*Notes:  I specifically use a Bosch mixer with this recipe.  I've tried it with a Kitchenaid mixer, without the same results.  My guess is that it relates to the Bosch's cover retaining the heat perhaps?  

White Bean, Chicken, and Kale Soup

This is a simple white bean and chicken soup with lots of fresh herbs, and kale.  
Perfect for fall.  
Except that I live in Florida and fall doesn't really exist here.  
We compensate though, we still eat soup, and then swim in the pool. 
It's a tough life. 

Did I mention that this soup is picky teenager approved? 

1/2 large onion (chopped)
4 garlic cloves, chopped
1/4-1/2 cup whole wheat flour (or white)
2 Tablespoons coconut oil
4 cups chicken broth
4 cups water
Chicken bouillon to taste if desired
1-2 teaspoons salt
4 sprigs fresh thyme, chopped
4 large fresh basil leaves, chopped
3 sprigs parsley, chopped
1 small bunch (8 leaves) oregano, chopped
1 medium jalapeno diced (optional)
Black pepper to taste
1 teaspoon cumin
2 cans Great Northern Beans (white) (undrained)
1 can Garbanzo Beans/Chick peas (undrained)
12 stalks curly kale leaves, washed and leaves torn away from stalks (discard stalks)
4 large boneless, skinless chicken breasts, diced

Heat coconut oil in saucepan. Once hot, add onions and garlic, (and jalapeno if you feel daring).  Sautee until tender.  Add flour and stir to coat.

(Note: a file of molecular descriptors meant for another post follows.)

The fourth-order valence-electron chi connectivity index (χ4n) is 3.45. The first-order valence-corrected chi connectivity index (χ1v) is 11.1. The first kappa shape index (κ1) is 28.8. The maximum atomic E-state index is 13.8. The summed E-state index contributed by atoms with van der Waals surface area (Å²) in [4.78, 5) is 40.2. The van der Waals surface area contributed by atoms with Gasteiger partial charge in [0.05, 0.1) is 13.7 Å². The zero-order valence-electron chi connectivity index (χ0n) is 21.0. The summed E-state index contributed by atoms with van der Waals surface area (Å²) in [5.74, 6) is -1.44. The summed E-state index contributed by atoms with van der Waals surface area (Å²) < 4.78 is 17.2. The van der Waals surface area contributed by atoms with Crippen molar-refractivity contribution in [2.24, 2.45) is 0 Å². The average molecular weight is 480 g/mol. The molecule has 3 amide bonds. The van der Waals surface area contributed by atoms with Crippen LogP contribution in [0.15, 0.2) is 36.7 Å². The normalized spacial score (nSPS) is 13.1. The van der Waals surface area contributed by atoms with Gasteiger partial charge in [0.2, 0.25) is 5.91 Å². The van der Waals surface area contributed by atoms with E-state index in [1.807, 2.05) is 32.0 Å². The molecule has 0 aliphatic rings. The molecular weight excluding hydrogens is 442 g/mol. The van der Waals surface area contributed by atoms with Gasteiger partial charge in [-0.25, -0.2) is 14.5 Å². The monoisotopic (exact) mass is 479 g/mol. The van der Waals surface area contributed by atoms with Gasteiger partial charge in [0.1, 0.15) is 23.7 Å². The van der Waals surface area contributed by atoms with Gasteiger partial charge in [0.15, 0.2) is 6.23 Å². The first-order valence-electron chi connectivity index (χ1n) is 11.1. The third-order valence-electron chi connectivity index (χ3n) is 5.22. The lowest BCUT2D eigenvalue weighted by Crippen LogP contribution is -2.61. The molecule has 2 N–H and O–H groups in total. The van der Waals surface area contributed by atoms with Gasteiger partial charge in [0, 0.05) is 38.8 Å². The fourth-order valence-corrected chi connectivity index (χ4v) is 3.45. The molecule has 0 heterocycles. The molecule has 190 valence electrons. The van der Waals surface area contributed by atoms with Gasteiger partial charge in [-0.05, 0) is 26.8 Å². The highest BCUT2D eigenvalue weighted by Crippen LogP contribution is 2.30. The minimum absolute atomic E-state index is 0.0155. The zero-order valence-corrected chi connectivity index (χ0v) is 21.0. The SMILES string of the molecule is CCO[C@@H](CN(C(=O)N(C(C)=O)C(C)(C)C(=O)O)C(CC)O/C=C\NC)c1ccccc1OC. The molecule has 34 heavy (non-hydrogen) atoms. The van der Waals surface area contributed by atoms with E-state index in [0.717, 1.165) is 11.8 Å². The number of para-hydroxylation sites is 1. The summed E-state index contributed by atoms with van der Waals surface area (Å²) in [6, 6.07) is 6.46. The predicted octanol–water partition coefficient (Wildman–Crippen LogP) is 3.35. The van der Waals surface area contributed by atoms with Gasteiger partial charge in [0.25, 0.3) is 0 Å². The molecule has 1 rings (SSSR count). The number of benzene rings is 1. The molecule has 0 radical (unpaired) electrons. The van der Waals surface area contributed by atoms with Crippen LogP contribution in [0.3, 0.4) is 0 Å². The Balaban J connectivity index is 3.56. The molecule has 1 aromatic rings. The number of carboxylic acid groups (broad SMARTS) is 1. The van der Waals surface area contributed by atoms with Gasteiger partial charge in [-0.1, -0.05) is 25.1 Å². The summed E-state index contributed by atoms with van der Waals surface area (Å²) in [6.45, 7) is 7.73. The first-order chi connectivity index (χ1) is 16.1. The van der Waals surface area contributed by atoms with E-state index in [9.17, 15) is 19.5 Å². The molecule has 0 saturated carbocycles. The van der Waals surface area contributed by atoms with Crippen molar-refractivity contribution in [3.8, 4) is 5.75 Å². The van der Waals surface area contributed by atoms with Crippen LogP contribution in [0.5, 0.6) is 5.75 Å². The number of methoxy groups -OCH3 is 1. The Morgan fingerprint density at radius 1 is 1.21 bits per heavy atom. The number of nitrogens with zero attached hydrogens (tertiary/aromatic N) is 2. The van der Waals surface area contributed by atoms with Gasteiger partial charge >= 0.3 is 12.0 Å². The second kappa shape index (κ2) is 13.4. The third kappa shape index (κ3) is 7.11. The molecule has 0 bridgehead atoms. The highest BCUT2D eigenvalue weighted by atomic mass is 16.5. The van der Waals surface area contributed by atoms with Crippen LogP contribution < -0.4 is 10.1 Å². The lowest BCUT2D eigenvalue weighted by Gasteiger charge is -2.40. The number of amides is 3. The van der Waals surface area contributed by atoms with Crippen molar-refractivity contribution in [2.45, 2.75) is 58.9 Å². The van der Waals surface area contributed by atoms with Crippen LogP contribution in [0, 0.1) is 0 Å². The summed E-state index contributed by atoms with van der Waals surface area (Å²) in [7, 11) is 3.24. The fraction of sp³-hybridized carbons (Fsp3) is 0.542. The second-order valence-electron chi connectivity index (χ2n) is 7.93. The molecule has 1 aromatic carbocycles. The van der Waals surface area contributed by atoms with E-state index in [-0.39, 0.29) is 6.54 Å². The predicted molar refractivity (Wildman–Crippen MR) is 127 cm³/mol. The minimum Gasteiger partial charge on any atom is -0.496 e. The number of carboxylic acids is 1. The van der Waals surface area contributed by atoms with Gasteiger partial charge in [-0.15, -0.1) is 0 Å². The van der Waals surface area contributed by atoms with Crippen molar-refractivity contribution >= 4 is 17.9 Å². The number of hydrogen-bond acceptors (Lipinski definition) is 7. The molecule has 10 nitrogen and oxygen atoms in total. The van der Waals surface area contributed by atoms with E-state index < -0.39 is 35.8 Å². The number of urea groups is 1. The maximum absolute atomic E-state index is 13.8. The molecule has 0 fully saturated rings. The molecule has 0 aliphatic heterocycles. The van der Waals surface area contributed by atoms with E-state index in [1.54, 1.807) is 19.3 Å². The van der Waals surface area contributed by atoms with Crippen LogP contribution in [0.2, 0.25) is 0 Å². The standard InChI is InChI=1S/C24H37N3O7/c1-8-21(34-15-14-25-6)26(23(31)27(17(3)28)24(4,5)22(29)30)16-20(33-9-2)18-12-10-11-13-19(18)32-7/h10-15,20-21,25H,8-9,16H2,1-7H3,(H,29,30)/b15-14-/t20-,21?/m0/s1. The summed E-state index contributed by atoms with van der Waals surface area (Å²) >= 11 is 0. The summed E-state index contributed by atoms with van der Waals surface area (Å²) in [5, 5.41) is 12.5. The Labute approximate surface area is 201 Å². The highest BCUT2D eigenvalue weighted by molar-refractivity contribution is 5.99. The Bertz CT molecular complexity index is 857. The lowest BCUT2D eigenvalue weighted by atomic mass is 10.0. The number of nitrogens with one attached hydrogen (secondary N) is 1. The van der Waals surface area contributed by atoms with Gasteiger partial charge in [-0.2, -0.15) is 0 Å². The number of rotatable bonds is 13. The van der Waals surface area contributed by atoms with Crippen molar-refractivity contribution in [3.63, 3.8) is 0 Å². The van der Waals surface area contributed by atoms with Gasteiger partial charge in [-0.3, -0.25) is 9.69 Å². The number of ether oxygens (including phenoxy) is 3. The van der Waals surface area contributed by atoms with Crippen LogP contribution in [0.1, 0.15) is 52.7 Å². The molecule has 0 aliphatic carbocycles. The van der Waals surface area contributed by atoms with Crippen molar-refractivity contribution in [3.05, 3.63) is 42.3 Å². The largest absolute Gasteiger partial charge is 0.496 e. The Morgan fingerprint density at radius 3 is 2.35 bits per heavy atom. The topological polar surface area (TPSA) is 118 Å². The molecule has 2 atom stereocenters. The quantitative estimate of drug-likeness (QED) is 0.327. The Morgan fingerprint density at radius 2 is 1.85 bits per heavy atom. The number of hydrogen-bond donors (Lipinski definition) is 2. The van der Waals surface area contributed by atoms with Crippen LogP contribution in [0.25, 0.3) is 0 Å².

Allow to cook for 30 seconds to make a roux, then slowly add broth and stir until roux is dissolved.
Add water, salt, and beans.  Use the bottom of a cup, or potato masher to smash beans slightly - not all of them, perhaps a third.  This will also help to thicken the soup.
Add spices, and diced chicken.
If using a pressure cooker, cook for 15-20 minutes.  If using a regular soup pan, cook for 30-40 minutes until chicken is tender, and everything is well combined.

Add kale, and allow to cook for an additional 5-10 minutes prior to serving.
Salt and pepper to taste.



Saturday, September 27, 2014

Herbed Butter, Herbed Garlic Bread, & Herbed Butter Pats

An easy and delicioius twist on garlic bread. 


Use the freshest herbs possible.  Mince herbs, and adjust flavors according to your personal taste preferences.   
Gently mix herbs into room temperature butter. 

Variations: Spread onto a french bread loaf, wrap with foil, and heat for a zesty garlic bread - see below